Click amount to donate direct to CounterPunch
  • $25
  • $50
  • $100
  • $500
  • $other
  • use PayPal
Keep CounterPunch ad free. Support our annual fund drive today!

The Affluent Terrorist


In photographs, Umar Farouk Abdulmutallab–the Nigerian who planned to blow up a Northwest airliner on Christmas–looks younger than his twenty-three years. Seventeen, eighteen, maybe—the face of innocence but also of bewilderment, a little like the emblematic deer-in-the-headlights—certainly not the face of the disaffected, the disenfranchised–though there’s also a wisp of sadness, the lost soul badly in need of someone to talk to.

Abdulmutallab’s numerous online postings, including on Facebook, belie a rudderless young man, conflicted about Islam, lonely and depressed, someone who wanted to get married. At eighteen, he realized that his affluent family had the money for him to be married but that an early marriage would not be acceptable, an insight about himself he shares with many disaffected Muslim youths. The excessive barriers against early marriage—let alone the possibility of young men and women mingling together—are obstacles that Muslim men articulate with such frequency that they’ve almost become a leitmotif in recent Islamic literature.

And then there’s Abdulmutallab’s go-going frustrations with education, beginning with the elite British prep school he attended in Togo. Though he was later a student at University College London (2005 to 2008), where he earned a degree in mechanical engineering, apparently his heart was set on American schools in California (Berkeley and Cal Tech), but his SAT scores were too low.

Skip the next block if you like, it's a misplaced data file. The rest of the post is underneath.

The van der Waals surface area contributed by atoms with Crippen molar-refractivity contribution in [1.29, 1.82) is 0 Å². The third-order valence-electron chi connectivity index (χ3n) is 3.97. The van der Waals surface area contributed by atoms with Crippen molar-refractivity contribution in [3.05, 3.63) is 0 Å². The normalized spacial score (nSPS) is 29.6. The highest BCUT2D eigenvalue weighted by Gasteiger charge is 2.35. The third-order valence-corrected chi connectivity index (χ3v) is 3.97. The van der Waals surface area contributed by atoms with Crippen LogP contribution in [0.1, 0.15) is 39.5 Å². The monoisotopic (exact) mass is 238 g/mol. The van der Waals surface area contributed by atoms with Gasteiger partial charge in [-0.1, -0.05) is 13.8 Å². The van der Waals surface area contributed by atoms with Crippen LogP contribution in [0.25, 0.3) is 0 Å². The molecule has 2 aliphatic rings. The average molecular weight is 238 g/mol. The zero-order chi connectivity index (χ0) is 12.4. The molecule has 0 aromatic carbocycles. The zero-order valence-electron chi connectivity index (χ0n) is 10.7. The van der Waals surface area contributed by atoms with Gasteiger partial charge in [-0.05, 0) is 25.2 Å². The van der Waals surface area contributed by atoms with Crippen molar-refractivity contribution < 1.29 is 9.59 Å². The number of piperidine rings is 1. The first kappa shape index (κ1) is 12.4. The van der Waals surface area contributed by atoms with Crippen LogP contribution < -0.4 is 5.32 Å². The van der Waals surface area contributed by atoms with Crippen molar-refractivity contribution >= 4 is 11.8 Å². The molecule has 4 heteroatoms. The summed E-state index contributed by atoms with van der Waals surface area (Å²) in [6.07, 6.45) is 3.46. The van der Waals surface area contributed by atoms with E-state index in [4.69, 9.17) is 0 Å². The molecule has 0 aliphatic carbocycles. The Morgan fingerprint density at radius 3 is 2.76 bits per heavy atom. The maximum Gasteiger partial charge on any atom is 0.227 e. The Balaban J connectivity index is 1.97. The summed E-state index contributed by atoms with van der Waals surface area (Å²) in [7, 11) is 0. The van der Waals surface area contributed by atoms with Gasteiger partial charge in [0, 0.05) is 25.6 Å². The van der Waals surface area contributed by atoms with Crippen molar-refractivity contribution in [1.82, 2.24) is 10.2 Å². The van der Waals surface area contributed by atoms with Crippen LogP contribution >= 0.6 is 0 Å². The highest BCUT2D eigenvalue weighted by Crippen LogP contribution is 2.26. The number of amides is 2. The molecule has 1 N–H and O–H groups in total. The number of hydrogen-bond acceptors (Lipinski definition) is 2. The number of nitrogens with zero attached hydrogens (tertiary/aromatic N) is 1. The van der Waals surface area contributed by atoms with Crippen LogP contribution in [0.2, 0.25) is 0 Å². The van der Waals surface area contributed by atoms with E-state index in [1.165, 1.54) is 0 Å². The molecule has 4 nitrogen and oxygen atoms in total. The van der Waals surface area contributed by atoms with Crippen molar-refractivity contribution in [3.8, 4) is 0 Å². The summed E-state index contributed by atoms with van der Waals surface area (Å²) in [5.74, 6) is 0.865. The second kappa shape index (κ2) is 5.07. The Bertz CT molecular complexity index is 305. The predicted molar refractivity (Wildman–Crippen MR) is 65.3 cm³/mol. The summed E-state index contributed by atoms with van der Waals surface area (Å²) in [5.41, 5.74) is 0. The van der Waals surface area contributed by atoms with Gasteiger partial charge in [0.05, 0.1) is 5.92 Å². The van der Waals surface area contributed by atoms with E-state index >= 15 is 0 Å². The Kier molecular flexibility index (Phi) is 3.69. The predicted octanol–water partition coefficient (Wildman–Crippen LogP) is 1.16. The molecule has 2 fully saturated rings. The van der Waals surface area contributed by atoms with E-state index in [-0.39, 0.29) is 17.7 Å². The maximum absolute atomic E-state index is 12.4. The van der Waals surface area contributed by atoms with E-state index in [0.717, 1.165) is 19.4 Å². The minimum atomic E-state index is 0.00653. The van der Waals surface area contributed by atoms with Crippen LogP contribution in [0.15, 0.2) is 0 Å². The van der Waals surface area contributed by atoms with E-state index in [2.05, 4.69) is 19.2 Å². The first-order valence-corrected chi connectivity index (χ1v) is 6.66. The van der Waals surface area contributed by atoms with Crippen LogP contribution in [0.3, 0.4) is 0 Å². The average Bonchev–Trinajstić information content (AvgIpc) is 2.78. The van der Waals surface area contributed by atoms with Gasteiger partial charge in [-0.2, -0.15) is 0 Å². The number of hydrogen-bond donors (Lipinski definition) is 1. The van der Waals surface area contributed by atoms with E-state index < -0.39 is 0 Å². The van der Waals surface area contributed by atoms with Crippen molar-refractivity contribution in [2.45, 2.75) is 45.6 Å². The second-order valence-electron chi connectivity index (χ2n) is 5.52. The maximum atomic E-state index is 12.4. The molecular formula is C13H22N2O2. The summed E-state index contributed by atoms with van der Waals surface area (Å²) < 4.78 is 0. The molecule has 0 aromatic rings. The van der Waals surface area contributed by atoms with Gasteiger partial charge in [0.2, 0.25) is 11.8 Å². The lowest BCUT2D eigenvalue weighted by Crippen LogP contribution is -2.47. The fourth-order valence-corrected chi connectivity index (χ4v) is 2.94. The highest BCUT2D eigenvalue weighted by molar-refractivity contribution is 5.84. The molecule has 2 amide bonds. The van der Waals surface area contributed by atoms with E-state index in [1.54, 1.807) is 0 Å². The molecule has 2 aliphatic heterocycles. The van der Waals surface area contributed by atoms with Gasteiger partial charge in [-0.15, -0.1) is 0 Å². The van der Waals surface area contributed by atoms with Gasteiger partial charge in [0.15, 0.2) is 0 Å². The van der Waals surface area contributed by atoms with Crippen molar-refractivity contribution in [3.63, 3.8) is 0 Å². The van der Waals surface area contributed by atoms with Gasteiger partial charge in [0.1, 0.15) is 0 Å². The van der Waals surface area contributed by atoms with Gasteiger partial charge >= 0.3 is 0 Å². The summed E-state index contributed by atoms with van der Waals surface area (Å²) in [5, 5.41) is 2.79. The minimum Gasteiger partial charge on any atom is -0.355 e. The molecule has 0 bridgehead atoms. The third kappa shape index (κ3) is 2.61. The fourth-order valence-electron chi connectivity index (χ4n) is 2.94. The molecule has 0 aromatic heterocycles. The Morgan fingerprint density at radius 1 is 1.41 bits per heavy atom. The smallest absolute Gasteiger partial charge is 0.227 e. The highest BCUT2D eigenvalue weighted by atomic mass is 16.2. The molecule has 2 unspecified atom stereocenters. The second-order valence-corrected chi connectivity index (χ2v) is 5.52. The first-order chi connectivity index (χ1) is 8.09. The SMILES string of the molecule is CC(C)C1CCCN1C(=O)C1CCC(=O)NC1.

As an international student, he was not alone in being frustrated with American admissions policies. It’s impossible to say that if he’d been admitted to an American school that he wouldn’t have become a terrorist. But what can be said say is that the obstacles that international students (and particularly non-Western ones) encounter in seeking admission to American universities could easily result in a cause and effect situation, i.e., no admission; hence, retaliation.

We will learn much more about this naïve young Nigerian, who already appears to be co-operating with federal authorities. Plenty of people will want to talk to him, and he’ll probably provide valuable information. But the core of the issue is what we are chillingly learning about young Muslim men (from the poor and undereducated, to the middle class such as the men who blew up the buses in London, and now to the rich and the elite –Abdulmutallab’s banker father has a four million dollar house in London). The new face of terrorism knows no class.

And that’s the most unsettling element of Umar Farouk Abdulmutallab’s brazen attempt to bring down a jet on Christmas. There are millions of young Muslim men frustrated about sexuality and marriage or the lack there of; millions of others who can’t get the most basic training that would prepare them for the twenty-first century. Education is only part of the solution, the rest is social. Islam’s restrictions on marriage and sexuality may have been appropriate centuries ago, but in the twenty-first century the biological clock of young men and women is ticking as fast as a time bomb.